Plant-derived medicines are common, but today biopharming has changed the nature of the plants themselves, making use of gene therapy to produce transgenic plants which yield non-native proteins targeting deadly viruses like Ebola or HIV, and some cancers.
Tobacco field. Image Credit: Ivana Vrnoga / Shutterstock
This is different from bioengineering in which plant biological drugs are produced in bioreactors that ferment cultures of animal cells: this method is costly, and biopharming hopes to cut down the cost of producing recombinant antibodies, vaccines, enzymes, and other regulatory proteins to a tenth. It will also boost production capacity and drug yield immensely.
Other advantages include:
High production of biomass
Faster production time from gene to protein
Low capital investment
Low operating costs
Easily scaled operations
Presence of post-translational protein modifications specific to eukaryotes, such as folding, glycosylation, or assembly of multimeric proteins
Low pathogenic and endotoxic contamination
Easy manipulation of plant cells via transfection with agrobacterium, transformation, and other techniques to introduce the desired genetic material
VIDEO Tobacco and Transgenic Drug Production
The first plant to be used to produce a recombinant antibody, back in 1988, was the tobacco plant. Other plants have also been used for pharmaceutical production, such as maize, wheat, tomato, potato, mustard, banana, and soybean. Tobacco is preferred as the host plant because of its rapid growth and high volume of production. It expresses foreign products much more quickly than with bioreactors, and at a significantly reduced cost.
Tobacco is easy to infect with foreign genes coding for the protein as it shows a high tendency to accept foreign proteins. It grows abundantly, is nontoxic, and does not need much maintenance. When grown for this purpose, manure is not used to promote growth which is modified using air pressure, humidity levels, and light.
The new interest in biopharming using tobacco plants lies in the great and increasing demand for biologic drugs. These are protein derivatives which are synthesized from the basic biochemical building blocks, such as antibodies targeting viral or bacterial antigens in order to prime and stimulate the immune system to eliminate them. In 2013, the biologics market around the world was estimated to be $200 billion, because of their high efficacy, accuracy, and targeted approach.
While tobacco yields of recombinant protein are high, the method of protein expression varies. Plastid expression is easier and more rapid but the products do not show proper post-translational modification. On the other hand, viral expression may introduce the possibility of wild virus spread.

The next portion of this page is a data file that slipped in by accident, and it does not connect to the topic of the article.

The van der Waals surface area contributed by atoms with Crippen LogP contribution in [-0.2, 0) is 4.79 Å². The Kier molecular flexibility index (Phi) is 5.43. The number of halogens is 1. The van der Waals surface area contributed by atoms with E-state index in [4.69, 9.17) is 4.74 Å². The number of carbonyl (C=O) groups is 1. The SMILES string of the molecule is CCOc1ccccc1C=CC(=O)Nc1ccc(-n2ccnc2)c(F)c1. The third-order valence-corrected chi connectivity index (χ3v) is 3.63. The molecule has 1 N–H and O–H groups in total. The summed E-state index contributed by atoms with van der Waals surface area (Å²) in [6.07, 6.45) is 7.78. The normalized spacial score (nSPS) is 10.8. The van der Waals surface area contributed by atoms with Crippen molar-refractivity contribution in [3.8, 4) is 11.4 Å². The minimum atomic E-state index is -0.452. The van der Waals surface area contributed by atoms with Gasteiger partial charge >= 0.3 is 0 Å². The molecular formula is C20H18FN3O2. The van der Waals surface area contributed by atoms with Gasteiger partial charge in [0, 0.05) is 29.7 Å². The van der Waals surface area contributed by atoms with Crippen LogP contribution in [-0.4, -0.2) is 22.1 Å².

Downstream purification is another potential challenge, because of the high cost factor, often equal to that of the biopharming process itself. This cost may be lowered using two main pathways:
The use of oleosin-fusion techniques to obtain heterologous proteins from oilseeds
Constant drawing of the drug product from roots or leaf exudates; this also allows nonstop production of protein and utilizes the plant’s ability to synthesize the chemical of interest over its whole lifetime rather than sacrificing it after a single harvest to extract the product.
The production of biologic drugs from the tobacco plant takes about eight weeks. The plants are allowed to grow in a greenhouse for the initial six weeks, and then the agrobacterium is introduced. This is allowed to proliferate and the plant expresses the recombinant protein, being stimulated to grow rapidly using controlled plant growth stimulators. At the end of the period, the plants are harvested and blended, to produce a slurry from which the drug is then isolated.
New plant breeding technologies have made it possible to further exploit the possibilities of the tobacco plant, using CRISPR gene editing, advanced forms of grafting, and temporary expression of certain genes by infiltration. Vacuum infiltration consists of soaking tobacco plants, which have grown for five weeks, in a liquid containing the bacterium which carries the antigen of interest. Air is pulled out of the leaves and the agrobacteria are sucked in. Once the gene is expressed, the tobacco plant leaves produce plenty of antibody against the antigen introduced via the bacteria.
CRISPR-Cas9. Image Credit: Meletios Verras / Shutterstock
This is extracted from the green slurry, purified, and finally blended with other virus components, to yield the initial basis of a vaccine, for instance. The benefit of this type of workflow is that the genetic makeup of the plant is not altered permanently, but rather the bacteria express their own genes inside the tobacco host cells.
This type of process could be effective, but further work is necessary to ensure that clean extraction is possible, and that the product will conform to pharmaceutical and manufacturing norms.
Some of the products on the anvil include antibodies against HIV for topical use as a vaginal gel, and a vaccine against malaria.
Another potential use envisages eating the leaves as such, instead of purifying the extracted drug, provided the drug can be expressed at high enough levels in the plant. This has been tested with several molecules in animal trials and shows promising results both with vaccines and with biologic drugs.